When will the candidates be announced?
If you want to stand as a candidate in the general election you have until 11 May to submit an application to your local returning officer together with a £500 deposit.
The main parties are in a race against time to get candidates in place and some have streamlined their normal selection procedures, with more candidates being chosen centrally.
Labour, the Conservatives, the SNP and the Lib Dems all say they hope to have completed their selections within the next week. Smaller parties may take longer.
When will the manifestos be published?
None of the major UK political parties contacted by the BBC was able to provide a firm date for the publication of its manifesto at this stage. The Liberal Democrats expect to be able to set a date within the next couple of weeks, while the BBC understands that the Labour manifesto will be finalised in the second week of May.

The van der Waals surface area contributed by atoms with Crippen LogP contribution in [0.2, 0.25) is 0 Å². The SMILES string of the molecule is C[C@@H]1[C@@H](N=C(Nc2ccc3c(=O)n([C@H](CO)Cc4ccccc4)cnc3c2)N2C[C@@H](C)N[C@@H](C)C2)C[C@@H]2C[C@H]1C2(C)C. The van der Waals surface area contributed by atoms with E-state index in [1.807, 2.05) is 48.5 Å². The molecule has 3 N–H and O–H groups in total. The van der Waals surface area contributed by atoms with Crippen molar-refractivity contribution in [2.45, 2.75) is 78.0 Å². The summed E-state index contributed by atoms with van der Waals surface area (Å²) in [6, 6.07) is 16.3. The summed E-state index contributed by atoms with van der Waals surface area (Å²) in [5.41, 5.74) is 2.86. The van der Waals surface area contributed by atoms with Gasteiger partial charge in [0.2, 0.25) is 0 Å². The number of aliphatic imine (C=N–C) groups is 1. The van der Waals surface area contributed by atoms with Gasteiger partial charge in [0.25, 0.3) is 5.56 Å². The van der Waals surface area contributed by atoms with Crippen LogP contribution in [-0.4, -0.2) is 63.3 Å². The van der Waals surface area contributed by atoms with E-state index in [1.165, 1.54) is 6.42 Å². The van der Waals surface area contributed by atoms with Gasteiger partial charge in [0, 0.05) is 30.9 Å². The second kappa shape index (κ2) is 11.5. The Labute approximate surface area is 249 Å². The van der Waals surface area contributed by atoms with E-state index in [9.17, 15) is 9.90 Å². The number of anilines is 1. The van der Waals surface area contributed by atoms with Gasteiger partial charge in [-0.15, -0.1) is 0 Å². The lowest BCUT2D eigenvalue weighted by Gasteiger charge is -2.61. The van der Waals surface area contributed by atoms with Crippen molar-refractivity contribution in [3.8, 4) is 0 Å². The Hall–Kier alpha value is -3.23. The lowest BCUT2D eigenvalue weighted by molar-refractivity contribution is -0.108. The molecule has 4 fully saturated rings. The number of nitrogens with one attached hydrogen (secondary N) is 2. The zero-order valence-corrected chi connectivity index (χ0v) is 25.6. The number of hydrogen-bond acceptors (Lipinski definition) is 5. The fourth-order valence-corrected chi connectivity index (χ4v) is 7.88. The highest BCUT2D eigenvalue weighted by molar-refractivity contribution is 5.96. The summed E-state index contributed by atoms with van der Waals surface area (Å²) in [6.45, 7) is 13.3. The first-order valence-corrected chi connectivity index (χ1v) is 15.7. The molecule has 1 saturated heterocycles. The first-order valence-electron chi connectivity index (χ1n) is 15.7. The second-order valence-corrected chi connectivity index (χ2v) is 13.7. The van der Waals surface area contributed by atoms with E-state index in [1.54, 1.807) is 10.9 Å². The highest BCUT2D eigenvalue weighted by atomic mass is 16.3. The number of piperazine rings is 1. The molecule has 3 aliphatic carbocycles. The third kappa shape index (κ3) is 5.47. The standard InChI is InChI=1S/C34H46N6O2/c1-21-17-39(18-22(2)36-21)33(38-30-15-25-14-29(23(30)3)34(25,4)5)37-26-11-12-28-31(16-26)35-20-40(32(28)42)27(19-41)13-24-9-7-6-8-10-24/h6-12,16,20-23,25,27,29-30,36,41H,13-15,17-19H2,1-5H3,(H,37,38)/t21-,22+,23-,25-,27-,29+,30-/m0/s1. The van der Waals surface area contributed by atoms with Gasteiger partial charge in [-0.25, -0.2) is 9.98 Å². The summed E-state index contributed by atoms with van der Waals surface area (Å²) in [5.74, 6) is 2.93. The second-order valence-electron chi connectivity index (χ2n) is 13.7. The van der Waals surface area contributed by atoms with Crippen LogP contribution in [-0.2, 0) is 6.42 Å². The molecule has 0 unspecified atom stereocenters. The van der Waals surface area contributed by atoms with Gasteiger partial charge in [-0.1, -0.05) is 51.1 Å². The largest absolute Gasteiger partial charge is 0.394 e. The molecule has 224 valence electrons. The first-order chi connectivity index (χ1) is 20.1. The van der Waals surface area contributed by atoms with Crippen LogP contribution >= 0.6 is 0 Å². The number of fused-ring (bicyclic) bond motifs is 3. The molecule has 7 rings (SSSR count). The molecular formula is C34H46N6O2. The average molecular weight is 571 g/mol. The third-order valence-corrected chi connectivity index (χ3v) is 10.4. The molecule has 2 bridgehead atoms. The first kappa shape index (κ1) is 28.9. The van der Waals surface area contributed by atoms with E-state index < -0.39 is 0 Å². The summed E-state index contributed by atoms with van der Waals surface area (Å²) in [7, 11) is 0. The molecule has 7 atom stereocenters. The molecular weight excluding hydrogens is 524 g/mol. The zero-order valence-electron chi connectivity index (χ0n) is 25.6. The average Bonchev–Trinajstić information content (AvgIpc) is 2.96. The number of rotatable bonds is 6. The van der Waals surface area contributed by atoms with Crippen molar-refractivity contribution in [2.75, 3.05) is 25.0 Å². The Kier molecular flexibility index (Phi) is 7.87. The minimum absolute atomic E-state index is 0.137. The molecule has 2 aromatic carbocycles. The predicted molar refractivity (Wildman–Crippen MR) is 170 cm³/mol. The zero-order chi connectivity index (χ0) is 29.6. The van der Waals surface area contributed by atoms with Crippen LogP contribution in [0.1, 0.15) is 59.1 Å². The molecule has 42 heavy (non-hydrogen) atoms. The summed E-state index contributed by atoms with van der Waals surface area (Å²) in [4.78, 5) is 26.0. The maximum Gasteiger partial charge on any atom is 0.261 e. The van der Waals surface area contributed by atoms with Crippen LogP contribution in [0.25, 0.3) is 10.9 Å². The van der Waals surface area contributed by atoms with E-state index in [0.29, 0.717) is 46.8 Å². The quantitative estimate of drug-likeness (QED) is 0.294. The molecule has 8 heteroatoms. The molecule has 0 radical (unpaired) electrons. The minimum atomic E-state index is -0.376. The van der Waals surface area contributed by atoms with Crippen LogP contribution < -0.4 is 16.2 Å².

Before the last general election, in 2015, the major parties launched their manifestos within days of each other in mid-April, approximately three weeks before the country went to the polls on 7 May. If a similar timetable were to be adopted this year, manifestos could be expected in mid-May ahead of the election on 8 June.
Are any MPs standing down?
The former chancellor George Osborne is standing down after 16 years, saying he is leaving Westminster “for now”. He is taking on the role of editor at the Evening Standard.
Another well-known name in British politics, Labour’s Alan Johnson, will also be retiring.
So far 12 Labour MPs, four Conservatives and one Lib Dem have confirmed they are standing down.
- Gisela Stuart – Labour (Birmingham Edgbaston)
- Tom Blenkinsop – Labour (Middlesbrough South and East Cleveland)
- Iain Wright – Labour (Hartlepool)
- Pat Glass – Labour (North West Durham)